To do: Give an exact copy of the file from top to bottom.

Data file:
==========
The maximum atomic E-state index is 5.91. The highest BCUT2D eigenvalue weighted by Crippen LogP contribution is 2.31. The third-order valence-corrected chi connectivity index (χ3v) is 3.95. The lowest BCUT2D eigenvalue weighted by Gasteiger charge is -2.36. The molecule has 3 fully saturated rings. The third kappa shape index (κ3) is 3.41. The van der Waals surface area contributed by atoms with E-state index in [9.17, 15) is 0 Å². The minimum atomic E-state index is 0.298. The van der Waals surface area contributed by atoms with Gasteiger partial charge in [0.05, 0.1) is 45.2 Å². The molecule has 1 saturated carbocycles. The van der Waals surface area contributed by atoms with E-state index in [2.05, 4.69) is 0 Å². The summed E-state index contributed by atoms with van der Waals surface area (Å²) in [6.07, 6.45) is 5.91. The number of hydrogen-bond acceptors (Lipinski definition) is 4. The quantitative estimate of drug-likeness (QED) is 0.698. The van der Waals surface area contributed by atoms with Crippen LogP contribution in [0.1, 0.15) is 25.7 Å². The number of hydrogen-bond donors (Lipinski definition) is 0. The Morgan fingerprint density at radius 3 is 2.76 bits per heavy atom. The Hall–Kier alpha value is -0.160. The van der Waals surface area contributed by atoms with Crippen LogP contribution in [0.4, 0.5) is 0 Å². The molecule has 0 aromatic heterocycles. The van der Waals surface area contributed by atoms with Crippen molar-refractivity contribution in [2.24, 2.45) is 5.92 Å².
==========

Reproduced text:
The maximum atomic E-state index is 5.91. The highest BCUT2D eigenvalue weighted by Crippen LogP contribution is 2.31. The third-order valence-corrected chi connectivity index (χ3v) is 3.95. The lowest BCUT2D eigenvalue weighted by Gasteiger charge is -2.36. The molecule has 3 fully saturated rings. The third kappa shape index (κ3) is 3.41. The van der Waals surface area contributed by atoms with E-state index in [9.17, 15) is 0 Å². The minimum atomic E-state index is 0.298. The van der Waals surface area contributed by atoms with Gasteiger partial charge in [0.05, 0.1) is 45.2 Å². The molecule has 1 saturated carbocycles. The van der Waals surface area contributed by atoms with E-state index in [2.05, 4.69) is 0 Å². The summed E-state index contributed by atoms with van der Waals surface area (Å²) in [6.07, 6.45) is 5.91. The number of hydrogen-bond acceptors (Lipinski definition) is 4. The quantitative estimate of drug-likeness (QED) is 0.698. The van der Waals surface area contributed by atoms with Crippen LogP contribution in [0.1, 0.15) is 25.7 Å². The number of hydrogen-bond donors (Lipinski definition) is 0. The Morgan fingerprint density at radius 3 is 2.76 bits per heavy atom. The Hall–Kier alpha value is -0.160. The van der Waals surface area contributed by atoms with Crippen LogP contribution in [0.4, 0.5) is 0 Å². The molecule has 0 aromatic heterocycles. The van der Waals surface area contributed by atoms with Crippen molar-refractivity contribution in [2.24, 2.45) is 5.92 Å².